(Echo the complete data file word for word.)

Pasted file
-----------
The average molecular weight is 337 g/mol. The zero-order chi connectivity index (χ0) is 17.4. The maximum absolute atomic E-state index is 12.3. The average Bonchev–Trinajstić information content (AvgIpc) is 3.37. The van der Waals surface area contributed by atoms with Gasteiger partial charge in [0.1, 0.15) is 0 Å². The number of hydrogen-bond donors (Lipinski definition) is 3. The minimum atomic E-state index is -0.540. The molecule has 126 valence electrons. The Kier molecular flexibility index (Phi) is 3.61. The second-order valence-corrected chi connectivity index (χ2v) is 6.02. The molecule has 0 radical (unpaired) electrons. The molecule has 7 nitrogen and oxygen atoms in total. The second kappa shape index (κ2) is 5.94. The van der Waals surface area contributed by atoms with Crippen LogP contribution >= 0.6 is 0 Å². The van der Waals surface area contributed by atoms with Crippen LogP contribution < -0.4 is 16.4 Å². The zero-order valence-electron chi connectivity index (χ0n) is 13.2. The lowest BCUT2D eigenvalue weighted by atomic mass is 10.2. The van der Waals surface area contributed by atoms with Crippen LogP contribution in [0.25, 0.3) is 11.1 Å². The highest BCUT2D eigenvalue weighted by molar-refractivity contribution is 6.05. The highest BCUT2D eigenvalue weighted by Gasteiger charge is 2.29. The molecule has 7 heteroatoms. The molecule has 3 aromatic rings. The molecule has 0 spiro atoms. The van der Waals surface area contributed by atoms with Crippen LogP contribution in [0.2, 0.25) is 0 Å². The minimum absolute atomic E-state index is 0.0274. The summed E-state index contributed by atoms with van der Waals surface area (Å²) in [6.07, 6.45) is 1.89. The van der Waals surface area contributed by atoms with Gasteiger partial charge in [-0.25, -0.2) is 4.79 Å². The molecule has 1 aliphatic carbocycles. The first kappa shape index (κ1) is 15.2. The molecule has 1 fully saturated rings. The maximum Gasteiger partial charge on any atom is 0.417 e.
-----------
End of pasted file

The average molecular weight is 337 g/mol. The zero-order chi connectivity index (χ0) is 17.4. The maximum absolute atomic E-state index is 12.3. The average Bonchev–Trinajstić information content (AvgIpc) is 3.37. The van der Waals surface area contributed by atoms with Gasteiger partial charge in [0.1, 0.15) is 0 Å². The number of hydrogen-bond donors (Lipinski definition) is 3. The minimum atomic E-state index is -0.540. The molecule has 126 valence electrons. The Kier molecular flexibility index (Phi) is 3.61. The second-order valence-corrected chi connectivity index (χ2v) is 6.02. The molecule has 0 radical (unpaired) electrons. The molecule has 7 nitrogen and oxygen atoms in total. The second kappa shape index (κ2) is 5.94. The van der Waals surface area contributed by atoms with Crippen LogP contribution >= 0.6 is 0 Å². The van der Waals surface area contributed by atoms with Crippen LogP contribution < -0.4 is 16.4 Å². The zero-order valence-electron chi connectivity index (χ0n) is 13.2. The lowest BCUT2D eigenvalue weighted by atomic mass is 10.2. The van der Waals surface area contributed by atoms with Crippen LogP contribution in [0.25, 0.3) is 11.1 Å². The highest BCUT2D eigenvalue weighted by molar-refractivity contribution is 6.05. The highest BCUT2D eigenvalue weighted by Gasteiger charge is 2.29. The molecule has 7 heteroatoms. The molecule has 3 aromatic rings. The molecule has 0 spiro atoms. The van der Waals surface area contributed by atoms with Crippen LogP contribution in [0.2, 0.25) is 0 Å². The minimum absolute atomic E-state index is 0.0274. The summed E-state index contributed by atoms with van der Waals surface area (Å²) in [6.07, 6.45) is 1.89. The van der Waals surface area contributed by atoms with Gasteiger partial charge in [-0.25, -0.2) is 4.79 Å². The molecule has 1 aliphatic carbocycles. The first kappa shape index (κ1) is 15.2. The molecule has 1 fully saturated rings. The maximum Gasteiger partial charge on any atom is 0.417 e.